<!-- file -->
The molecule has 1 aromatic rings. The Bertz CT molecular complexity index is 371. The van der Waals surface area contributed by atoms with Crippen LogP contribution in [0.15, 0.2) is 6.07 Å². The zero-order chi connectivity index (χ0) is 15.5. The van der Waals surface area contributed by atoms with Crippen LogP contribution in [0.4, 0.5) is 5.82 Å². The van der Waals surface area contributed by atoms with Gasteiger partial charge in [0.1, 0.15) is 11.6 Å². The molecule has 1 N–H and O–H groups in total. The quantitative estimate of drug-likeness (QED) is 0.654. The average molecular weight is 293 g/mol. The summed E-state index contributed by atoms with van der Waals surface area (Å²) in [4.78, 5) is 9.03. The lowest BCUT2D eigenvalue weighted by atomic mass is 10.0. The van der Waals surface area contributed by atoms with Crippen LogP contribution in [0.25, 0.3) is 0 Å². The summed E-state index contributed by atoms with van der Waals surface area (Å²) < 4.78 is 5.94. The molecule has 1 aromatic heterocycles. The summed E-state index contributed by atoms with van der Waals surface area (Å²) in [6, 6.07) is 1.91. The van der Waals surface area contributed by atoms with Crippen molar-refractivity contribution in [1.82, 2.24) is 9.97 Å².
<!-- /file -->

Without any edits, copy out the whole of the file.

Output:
The molecule has 1 aromatic rings. The Bertz CT molecular complexity index is 371. The van der Waals surface area contributed by atoms with Crippen LogP contribution in [0.15, 0.2) is 6.07 Å². The zero-order chi connectivity index (χ0) is 15.5. The van der Waals surface area contributed by atoms with Crippen LogP contribution in [0.4, 0.5) is 5.82 Å². The van der Waals surface area contributed by atoms with Gasteiger partial charge in [0.1, 0.15) is 11.6 Å². The molecule has 1 N–H and O–H groups in total. The quantitative estimate of drug-likeness (QED) is 0.654. The average molecular weight is 293 g/mol. The summed E-state index contributed by atoms with van der Waals surface area (Å²) in [4.78, 5) is 9.03. The lowest BCUT2D eigenvalue weighted by atomic mass is 10.0. The van der Waals surface area contributed by atoms with Crippen LogP contribution in [0.25, 0.3) is 0 Å². The summed E-state index contributed by atoms with van der Waals surface area (Å²) < 4.78 is 5.94. The molecule has 1 aromatic heterocycles. The summed E-state index contributed by atoms with van der Waals surface area (Å²) in [6, 6.07) is 1.91. The van der Waals surface area contributed by atoms with Crippen molar-refractivity contribution in [1.82, 2.24) is 9.97 Å².